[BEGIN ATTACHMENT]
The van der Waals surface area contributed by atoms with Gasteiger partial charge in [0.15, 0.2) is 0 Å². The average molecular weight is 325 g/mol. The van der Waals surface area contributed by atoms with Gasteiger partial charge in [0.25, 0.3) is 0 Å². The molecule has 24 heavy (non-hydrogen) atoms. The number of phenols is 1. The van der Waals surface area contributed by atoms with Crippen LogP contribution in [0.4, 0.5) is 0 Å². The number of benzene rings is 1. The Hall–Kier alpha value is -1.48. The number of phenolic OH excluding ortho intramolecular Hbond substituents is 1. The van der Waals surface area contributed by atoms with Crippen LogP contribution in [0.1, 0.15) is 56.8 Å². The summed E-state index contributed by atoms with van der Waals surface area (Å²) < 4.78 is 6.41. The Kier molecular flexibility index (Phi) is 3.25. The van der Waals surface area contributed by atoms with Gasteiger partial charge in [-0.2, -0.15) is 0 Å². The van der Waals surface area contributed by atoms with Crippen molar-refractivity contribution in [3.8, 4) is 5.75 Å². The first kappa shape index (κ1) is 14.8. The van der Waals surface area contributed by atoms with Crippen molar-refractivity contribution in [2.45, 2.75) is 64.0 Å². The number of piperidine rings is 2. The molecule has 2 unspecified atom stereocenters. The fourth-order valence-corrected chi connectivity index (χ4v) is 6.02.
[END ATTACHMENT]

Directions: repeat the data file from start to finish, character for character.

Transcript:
The van der Waals surface area contributed by atoms with Gasteiger partial charge in [0.15, 0.2) is 0 Å². The average molecular weight is 325 g/mol. The van der Waals surface area contributed by atoms with Gasteiger partial charge in [0.25, 0.3) is 0 Å². The molecule has 24 heavy (non-hydrogen) atoms. The number of phenols is 1. The van der Waals surface area contributed by atoms with Crippen LogP contribution in [0.4, 0.5) is 0 Å². The number of benzene rings is 1. The Hall–Kier alpha value is -1.48. The number of phenolic OH excluding ortho intramolecular Hbond substituents is 1. The van der Waals surface area contributed by atoms with Crippen LogP contribution in [0.1, 0.15) is 56.8 Å². The summed E-state index contributed by atoms with van der Waals surface area (Å²) < 4.78 is 6.41. The Kier molecular flexibility index (Phi) is 3.25. The van der Waals surface area contributed by atoms with Gasteiger partial charge in [-0.2, -0.15) is 0 Å². The van der Waals surface area contributed by atoms with Crippen molar-refractivity contribution in [3.8, 4) is 5.75 Å². The first kappa shape index (κ1) is 14.8. The van der Waals surface area contributed by atoms with Crippen molar-refractivity contribution in [2.45, 2.75) is 64.0 Å². The number of piperidine rings is 2. The molecule has 2 unspecified atom stereocenters. The fourth-order valence-corrected chi connectivity index (χ4v) is 6.02.